Effluent Filters for Septic Tanks

New Septic Systems can cost as much as $40,000!
Extend the Life of Your System, Install a Septic Tank Filter TODAY!


With the rising costs associated with the engineering and installation of a new septic system, New Jersey Septic Management Group has become pro-active in educating customers about maintaining the largest, most costly system in their home… the septic system. In recent years, many engineers included an effluent filter in the septic tank in their design plans, knowing a filter can help to protect their client’s new, costly investment. Since the most recent re-adoption of the NJ septic code, April 2, 2012, such filters have been required by the NJ DEP, in all new septic tanks.

The goal of installing a septic tank filter is to protect your disposal field from contamination and premature failure. In existing systems, a filter can help extend its life and for new systems, a filter will protect the investment right from the beginning. It’s important to understand that a septic system is a mini-waste-water treatment plant that can contaminate the groundwater and possibly turn into a health hazard right in your own yard, without proper maintenance.

The #1 cause of septic system failure starts in your septic tank. Septic tanks (diagram #1, above) can only settle out and retain, at best, about 60% of the waste solids (sludge, scum, toilet & tissue paper, kitchen grease, hair, soap) from your home. The other 40% breaks down into suspended solids (particles) and gets carried out through the septic tank’s outlet baffle to the absorption area. The drainage laterals will start to build up with sludge (photo #2, above) that will seep down into the layers of gravel (photo #3, above) and sand, causing contamination. After many years, this contamination turns into a “creeping failure” and will show signs of breakout on the surface (photo #4, above). Eventually, the entire field will become saturated (photo #5, above), unable to drain. Wastewater coming from the home cannot filter through the layers of gravel and underlying soil in the absorption area and the groundwater becomes polluted.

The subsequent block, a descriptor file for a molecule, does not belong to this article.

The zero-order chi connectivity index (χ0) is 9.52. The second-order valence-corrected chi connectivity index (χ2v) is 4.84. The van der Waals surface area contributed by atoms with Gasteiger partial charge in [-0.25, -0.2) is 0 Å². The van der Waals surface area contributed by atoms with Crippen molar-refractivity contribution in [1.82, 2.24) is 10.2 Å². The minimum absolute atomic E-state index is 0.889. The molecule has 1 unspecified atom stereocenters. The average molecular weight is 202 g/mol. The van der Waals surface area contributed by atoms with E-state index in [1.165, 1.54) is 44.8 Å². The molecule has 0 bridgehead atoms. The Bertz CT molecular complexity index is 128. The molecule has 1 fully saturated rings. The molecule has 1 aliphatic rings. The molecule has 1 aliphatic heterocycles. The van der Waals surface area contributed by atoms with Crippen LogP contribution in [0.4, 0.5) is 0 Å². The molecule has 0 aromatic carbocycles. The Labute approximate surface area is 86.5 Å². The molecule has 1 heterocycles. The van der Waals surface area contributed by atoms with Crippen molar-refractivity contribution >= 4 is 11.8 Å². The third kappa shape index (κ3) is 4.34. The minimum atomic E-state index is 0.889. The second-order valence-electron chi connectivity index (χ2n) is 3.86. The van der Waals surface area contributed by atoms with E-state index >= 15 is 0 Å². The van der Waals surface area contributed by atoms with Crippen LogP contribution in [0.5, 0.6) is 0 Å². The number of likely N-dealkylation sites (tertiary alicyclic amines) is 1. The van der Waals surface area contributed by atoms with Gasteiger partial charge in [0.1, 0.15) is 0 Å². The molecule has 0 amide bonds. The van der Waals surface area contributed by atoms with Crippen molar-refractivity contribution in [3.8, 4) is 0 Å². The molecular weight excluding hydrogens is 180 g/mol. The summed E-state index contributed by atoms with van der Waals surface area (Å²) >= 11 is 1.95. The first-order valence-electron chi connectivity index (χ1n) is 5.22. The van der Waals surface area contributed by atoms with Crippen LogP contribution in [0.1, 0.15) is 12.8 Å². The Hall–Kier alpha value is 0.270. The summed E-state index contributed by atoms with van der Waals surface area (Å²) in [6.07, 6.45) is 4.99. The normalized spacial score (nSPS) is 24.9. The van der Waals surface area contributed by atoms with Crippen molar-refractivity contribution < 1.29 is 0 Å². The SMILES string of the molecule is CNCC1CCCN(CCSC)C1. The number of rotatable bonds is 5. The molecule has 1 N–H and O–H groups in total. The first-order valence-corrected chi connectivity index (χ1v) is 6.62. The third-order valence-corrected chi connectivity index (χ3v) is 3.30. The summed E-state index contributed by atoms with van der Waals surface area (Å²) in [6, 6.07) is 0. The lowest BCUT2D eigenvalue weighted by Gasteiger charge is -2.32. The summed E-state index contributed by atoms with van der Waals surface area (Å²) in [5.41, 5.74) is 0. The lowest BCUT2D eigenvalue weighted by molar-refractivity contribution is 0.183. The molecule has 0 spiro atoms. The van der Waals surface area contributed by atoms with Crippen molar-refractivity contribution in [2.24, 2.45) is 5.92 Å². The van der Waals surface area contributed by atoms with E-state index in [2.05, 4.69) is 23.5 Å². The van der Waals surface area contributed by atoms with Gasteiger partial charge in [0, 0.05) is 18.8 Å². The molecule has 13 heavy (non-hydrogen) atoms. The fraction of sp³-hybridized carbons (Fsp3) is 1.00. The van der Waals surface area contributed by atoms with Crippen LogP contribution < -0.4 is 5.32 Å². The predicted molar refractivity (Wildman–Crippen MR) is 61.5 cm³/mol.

New Jersey Septic Management Group has taken the challenge to educate and work with homeowners to avoid the eminent “creeping failure” caused by the absence of an effluent filter in the septic tank. Once an effluent filter is installed, our Septic System Service Program will pre-schedule annual service visits to clean the filter of sludge and scum particles (photo #6, above) that would have floated out to the field. This service program will give “Peace of Mind”, knowing you have done all you can to extend the life of your septic system!

Let New Jersey Septic Management Group help you PREVENT a “Creeping Failure” and PROTECT our groundwater.



Septic tank effluent filters provide an inexpensive means of preventing solids discharge. They are installed into the outlet baffle of the septic tank, collecting the suspended solids that would otherwise be carried out to the disposal field. Effluent filters are an excellent way to extend the life of your septic system, and require semi-annual cleaning, that should be done by a professional.

Bristle Filter for concrete, plastic or other material baffles
PVC Filter (blue) for a PVC baffle

INSTALLATION:

The configuration of your septic tank will determine the type and size of filter, as well as the cost to install:

• Do you have a single compartment or double compartment tank?

• Is the septic tank lid directly over the outlet baffle or in the center of the tank?

• Direct access to the outlet baffle is required to install and service a filter.

• Does the tank have a concrete, PVC, terra cotta or plastic outlet baffle?

4 Easy Steps to Proper Septic System Maintenance

  1. Install a septic tank effluent filter.
  2. Install a riser and locking lid to bring all septic tank access lid(s) to the surface (grade) for ease of regular servicing.
  3. Enroll in our affordable, Septic System Service Program. Neighborhood discounts are available.
  4. Schedule septic tank pump-outs every 1-3 years, depending on number of occupants and household habits.

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